The Children’s Advertising Review Unit (CARU) self-regulatory guidelines went into effect on January 1, 2022. The updated CARU guidelines replace CARU’s TV-centric guidelines and address the new media formats that are popular with children these days, including digital media, influencer marketing, apps, games and social media. At the heart of CARU’s guidelines is the principle that advertising must be truthful and non-misleading and material disclosures must be clear and conspicuous in language that children can understand (e.g., “this is an ad for x brand” in influencer marketing directed to children). CARU vowed to actively investigate non-compliance shortly after the updated guidelines went into effect. Now is a good time for children’s marketers to review their marketing practices to ensure they are in compliance with CARU’s updated guidance.
After a banner 2019 when the FTC brought actions against TikTok and YouTube for violations of the Children’s Online Privacy Protection Act (COPPA), the FTC has been largely quiet on the COPPA front. We expect that to change in 2022 as enforcement ramps up against apps, websites, social platforms and other online services that are directed to children and violate the law.
5. Name, Image, and Likeness
By the end of 2021, more than half of U.S. states had passed legislation governing college athlete name, image and likeness (NIL) rights. 2022 will see the majority of the remaining states passing similar legislation. With no uniform federal legislation in sight, the NIL landscape is about to become significantly more complicated. As NIL sponsorship activity ramps up, ambiguous boundaries are certain to be pushed and sponsors and student-athletes will need to navigate a patchwork of state regulations and school rules to ensure that eligibility is not jeopardized.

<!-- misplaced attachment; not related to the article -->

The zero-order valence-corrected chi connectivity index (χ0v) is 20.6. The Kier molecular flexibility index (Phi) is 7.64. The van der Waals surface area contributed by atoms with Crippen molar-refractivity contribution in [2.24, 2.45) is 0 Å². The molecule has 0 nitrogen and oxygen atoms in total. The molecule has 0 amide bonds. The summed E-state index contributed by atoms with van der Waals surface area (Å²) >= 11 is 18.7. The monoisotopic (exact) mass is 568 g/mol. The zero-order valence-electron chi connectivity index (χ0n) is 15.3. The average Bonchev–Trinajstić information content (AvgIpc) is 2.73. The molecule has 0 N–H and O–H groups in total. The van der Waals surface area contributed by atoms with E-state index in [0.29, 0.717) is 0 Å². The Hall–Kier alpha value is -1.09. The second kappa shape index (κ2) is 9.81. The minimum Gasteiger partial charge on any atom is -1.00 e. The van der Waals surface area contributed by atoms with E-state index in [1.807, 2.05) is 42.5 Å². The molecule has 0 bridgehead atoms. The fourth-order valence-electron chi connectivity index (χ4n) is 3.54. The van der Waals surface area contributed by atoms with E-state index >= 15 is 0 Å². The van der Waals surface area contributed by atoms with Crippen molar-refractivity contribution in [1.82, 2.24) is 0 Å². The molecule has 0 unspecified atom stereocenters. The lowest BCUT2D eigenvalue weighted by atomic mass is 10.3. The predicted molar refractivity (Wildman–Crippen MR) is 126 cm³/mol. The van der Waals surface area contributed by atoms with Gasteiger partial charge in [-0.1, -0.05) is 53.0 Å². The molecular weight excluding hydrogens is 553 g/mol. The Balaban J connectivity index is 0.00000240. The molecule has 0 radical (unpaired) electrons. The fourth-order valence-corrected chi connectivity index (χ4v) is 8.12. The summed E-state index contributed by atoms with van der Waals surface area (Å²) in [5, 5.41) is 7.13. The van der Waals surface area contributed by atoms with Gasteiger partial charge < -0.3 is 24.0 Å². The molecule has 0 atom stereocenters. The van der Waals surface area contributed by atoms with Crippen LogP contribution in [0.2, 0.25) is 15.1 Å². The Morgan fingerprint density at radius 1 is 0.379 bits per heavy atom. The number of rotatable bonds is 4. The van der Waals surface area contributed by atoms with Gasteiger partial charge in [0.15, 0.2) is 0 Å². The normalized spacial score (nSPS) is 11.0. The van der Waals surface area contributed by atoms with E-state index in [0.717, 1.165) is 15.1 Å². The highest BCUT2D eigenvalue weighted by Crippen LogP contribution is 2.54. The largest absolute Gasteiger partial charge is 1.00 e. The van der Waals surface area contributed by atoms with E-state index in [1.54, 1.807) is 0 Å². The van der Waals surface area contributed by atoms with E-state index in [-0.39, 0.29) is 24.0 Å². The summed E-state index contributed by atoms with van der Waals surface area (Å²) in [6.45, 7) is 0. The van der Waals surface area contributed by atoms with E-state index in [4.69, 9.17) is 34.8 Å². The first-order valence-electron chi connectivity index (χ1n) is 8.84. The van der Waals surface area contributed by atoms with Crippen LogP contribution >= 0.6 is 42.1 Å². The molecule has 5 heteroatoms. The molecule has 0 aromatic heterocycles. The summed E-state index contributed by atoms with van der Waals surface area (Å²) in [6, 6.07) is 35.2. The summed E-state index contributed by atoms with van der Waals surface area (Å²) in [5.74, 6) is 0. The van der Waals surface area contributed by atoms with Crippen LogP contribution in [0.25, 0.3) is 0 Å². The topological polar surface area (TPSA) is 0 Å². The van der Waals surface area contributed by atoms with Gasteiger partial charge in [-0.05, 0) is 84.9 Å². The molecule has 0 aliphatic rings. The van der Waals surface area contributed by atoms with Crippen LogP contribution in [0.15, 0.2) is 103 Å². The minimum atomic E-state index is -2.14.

The NCAA has already begun investigating NIL arrangements which may be potential violations of its amateurism rules and, on the horizon, a class action lawsuit in Florida indicates that the battle will shift to high school. Expect continued tension between what is permissible and what is not as schools, athletes and sponsors define the market for NIL rights and the parameters for compliant deals.
A resurgent COVID-19 variant, once again, wreaked havoc on the sports and live event industry as 2021 came to a close. At the same time, the sports betting, crypto and NFT industries funneled new money into sponsorships, providing a lifeline for teams, leagues and facilities still coping with the effects of the pandemic.
2022 promises new challenges as sponsors in industries still impacted by the pandemic will be increasingly likely to seek to extricate themselves from sponsorship agreements impacted by two years of disruption in live events and a forecast where a return to normalcy remains uncertain. Meanwhile, teams and leagues will carve out new categories of sponsorship to embrace and leverage the meta-landscape.
7. Environmental Marketing
It may become harder to sustain those sustainability claims, as environmental marketing claims promise to be an area of heightened focus in 2022. The FTC has indicated that it intends to review its Guides for the Use of Environmental Marketing Claims, which were last updated in 2021, and lack clarity on some of today’s most popular environmental marketing claims. In addition, a number of high profile class actions were filed late last year against brands with green-centric marketing, and green claims were challenged at the National Advertising Division (NAD, a self-regulatory adjudicative body) by both competitors and by the NAD as part of its independent marketplace monitoring — indicating an enforcement trend that we expect to continue.
At the state level, California passed sweeping legislation governing recyclability claims, which significantly limits the claims that can be made about the recyclability of a product or packaging, and New York introduced The Fashion Sustainability and Social Accountability Act, which generally seeks to impose sustainability reporting requirements on the fashion industry.